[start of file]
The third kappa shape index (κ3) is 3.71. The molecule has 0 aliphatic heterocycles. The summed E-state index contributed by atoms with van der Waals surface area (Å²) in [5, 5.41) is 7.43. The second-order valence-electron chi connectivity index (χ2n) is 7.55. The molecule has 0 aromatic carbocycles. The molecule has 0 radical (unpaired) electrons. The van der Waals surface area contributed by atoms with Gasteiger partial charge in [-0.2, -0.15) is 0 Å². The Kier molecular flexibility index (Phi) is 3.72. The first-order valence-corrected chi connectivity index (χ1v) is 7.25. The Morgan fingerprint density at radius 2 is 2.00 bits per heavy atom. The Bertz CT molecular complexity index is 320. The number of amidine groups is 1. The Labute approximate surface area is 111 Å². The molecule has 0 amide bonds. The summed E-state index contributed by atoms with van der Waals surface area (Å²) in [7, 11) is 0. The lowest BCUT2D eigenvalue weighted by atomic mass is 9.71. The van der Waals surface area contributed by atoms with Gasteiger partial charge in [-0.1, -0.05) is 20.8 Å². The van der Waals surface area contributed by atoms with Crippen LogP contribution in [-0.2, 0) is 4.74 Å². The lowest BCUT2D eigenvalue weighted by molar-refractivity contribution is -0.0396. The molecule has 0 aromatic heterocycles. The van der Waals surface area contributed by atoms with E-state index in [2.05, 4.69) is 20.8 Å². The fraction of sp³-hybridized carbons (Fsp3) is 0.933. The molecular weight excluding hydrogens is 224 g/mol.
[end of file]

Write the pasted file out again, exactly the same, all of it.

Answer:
The third kappa shape index (κ3) is 3.71. The molecule has 0 aliphatic heterocycles. The summed E-state index contributed by atoms with van der Waals surface area (Å²) in [5, 5.41) is 7.43. The second-order valence-electron chi connectivity index (χ2n) is 7.55. The molecule has 0 aromatic carbocycles. The molecule has 0 radical (unpaired) electrons. The van der Waals surface area contributed by atoms with Gasteiger partial charge in [-0.2, -0.15) is 0 Å². The Kier molecular flexibility index (Phi) is 3.72. The first-order valence-corrected chi connectivity index (χ1v) is 7.25. The Morgan fingerprint density at radius 2 is 2.00 bits per heavy atom. The Bertz CT molecular complexity index is 320. The number of amidine groups is 1. The Labute approximate surface area is 111 Å². The molecule has 0 amide bonds. The summed E-state index contributed by atoms with van der Waals surface area (Å²) in [7, 11) is 0. The lowest BCUT2D eigenvalue weighted by atomic mass is 9.71. The van der Waals surface area contributed by atoms with Gasteiger partial charge in [-0.1, -0.05) is 20.8 Å². The van der Waals surface area contributed by atoms with Crippen LogP contribution in [-0.2, 0) is 4.74 Å². The lowest BCUT2D eigenvalue weighted by molar-refractivity contribution is -0.0396. The molecule has 0 aromatic heterocycles. The van der Waals surface area contributed by atoms with E-state index in [2.05, 4.69) is 20.8 Å². The fraction of sp³-hybridized carbons (Fsp3) is 0.933. The molecular weight excluding hydrogens is 224 g/mol.